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Insufficient Film Thickness

Maximum dry film thickness (DFT) of coatings in contact with potable water surfaces is directed by extraction testing results to comply with the NSF Standard 61. Although that standard typically is concerned about excessive film thickness, many failures in water tanks can be attributed to insufficient dry film thickness. Since permeability of a coating is directly affected by film thickness, it stands to reason that relatively think coats of epoxy coatings can exhibit less than desirable permeability characteristics. When these coatings are put into water-immersion service, some molecular water will eventually get through the material and can reach either the substrate or a zinc-rich primer, which can result in significant failures of the tank lining.

These areas of low film thickness or insufficient film thickness typically will not be detected with holiday detection testing. Currently there is no acceptable nondestructive test or quality assurance mechanism that can point out insufficient film thickness of successive coats of paint. The only assurance we can have is by random checks of the dried film thickness using magnetic gauges. These random checks cannot be assurance of a consistent coating film, free of thin intermediate coats or topcoats.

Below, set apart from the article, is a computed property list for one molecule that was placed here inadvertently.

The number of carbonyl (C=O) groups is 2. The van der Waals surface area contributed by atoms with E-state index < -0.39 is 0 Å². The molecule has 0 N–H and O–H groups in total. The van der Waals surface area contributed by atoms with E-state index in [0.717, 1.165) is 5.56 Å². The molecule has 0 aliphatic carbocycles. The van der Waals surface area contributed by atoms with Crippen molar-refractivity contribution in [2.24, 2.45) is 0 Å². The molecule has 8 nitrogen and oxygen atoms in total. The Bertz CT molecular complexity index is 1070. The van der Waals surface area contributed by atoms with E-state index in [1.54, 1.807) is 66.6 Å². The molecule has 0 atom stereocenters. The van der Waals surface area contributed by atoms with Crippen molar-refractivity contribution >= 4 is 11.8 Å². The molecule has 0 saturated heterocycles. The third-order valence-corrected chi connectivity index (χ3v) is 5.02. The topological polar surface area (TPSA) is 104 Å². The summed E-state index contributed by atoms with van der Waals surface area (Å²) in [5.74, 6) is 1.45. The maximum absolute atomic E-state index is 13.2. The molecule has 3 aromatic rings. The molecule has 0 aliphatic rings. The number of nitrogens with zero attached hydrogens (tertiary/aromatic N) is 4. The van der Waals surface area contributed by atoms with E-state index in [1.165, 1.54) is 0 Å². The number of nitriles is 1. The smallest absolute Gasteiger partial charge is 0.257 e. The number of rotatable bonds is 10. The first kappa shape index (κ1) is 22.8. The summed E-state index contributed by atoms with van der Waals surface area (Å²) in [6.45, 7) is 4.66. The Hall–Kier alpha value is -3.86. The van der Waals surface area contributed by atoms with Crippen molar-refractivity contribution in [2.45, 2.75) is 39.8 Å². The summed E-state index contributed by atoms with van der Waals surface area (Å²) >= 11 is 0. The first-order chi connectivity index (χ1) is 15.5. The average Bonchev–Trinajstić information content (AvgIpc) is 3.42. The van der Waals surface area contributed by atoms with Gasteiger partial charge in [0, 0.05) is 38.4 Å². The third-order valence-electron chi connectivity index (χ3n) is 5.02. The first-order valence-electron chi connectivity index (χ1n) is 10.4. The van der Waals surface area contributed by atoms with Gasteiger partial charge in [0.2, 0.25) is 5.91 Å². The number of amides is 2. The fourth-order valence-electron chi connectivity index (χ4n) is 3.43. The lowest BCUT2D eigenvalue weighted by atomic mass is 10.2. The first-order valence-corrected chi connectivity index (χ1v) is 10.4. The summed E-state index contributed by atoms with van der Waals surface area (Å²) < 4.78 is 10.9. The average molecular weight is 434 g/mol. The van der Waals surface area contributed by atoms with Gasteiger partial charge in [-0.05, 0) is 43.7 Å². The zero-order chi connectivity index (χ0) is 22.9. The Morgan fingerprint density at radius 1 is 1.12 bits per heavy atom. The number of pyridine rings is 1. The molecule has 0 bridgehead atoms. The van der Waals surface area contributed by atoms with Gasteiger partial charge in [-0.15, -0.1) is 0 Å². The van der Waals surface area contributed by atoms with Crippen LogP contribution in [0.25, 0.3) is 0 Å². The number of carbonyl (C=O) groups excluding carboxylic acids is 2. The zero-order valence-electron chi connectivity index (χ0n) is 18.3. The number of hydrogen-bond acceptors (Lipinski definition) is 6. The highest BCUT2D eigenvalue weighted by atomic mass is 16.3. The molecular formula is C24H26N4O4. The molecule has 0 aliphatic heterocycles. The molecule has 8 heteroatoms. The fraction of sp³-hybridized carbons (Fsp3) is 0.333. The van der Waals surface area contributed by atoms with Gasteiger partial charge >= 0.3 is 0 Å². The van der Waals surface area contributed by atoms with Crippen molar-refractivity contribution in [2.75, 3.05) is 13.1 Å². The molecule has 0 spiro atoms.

Stripe Coating

Among the most common areas of coating failure and early corrosion are edges, sharp angles or radiuses of steel water storage tank interiors, both above and below the intended water level. These areas, if not addressed by stripe coating, will invariable result in low coating film thickness. Even the use of 100% solids epoxy coatings that meet “edge retentive” qualifications will often result in lower film thickness on edges due to the methods of application common in water storage tanks. Without actually observing the stripe coating or inspecting the tank prior to overcoating these stripe-coated areas, inspectors or others on water tank projects presently have no method to ensure that this crucial step is successfully completed according to specifications.

OAP Technology

Virtually any coating can be made to fluoresce. Optically Active Additives (OAA) can be added to an existing coating very small amounts, similar to adding a color pigment to a coating. OAA will not normally have a detrimental effect on the coating or its desired performance.

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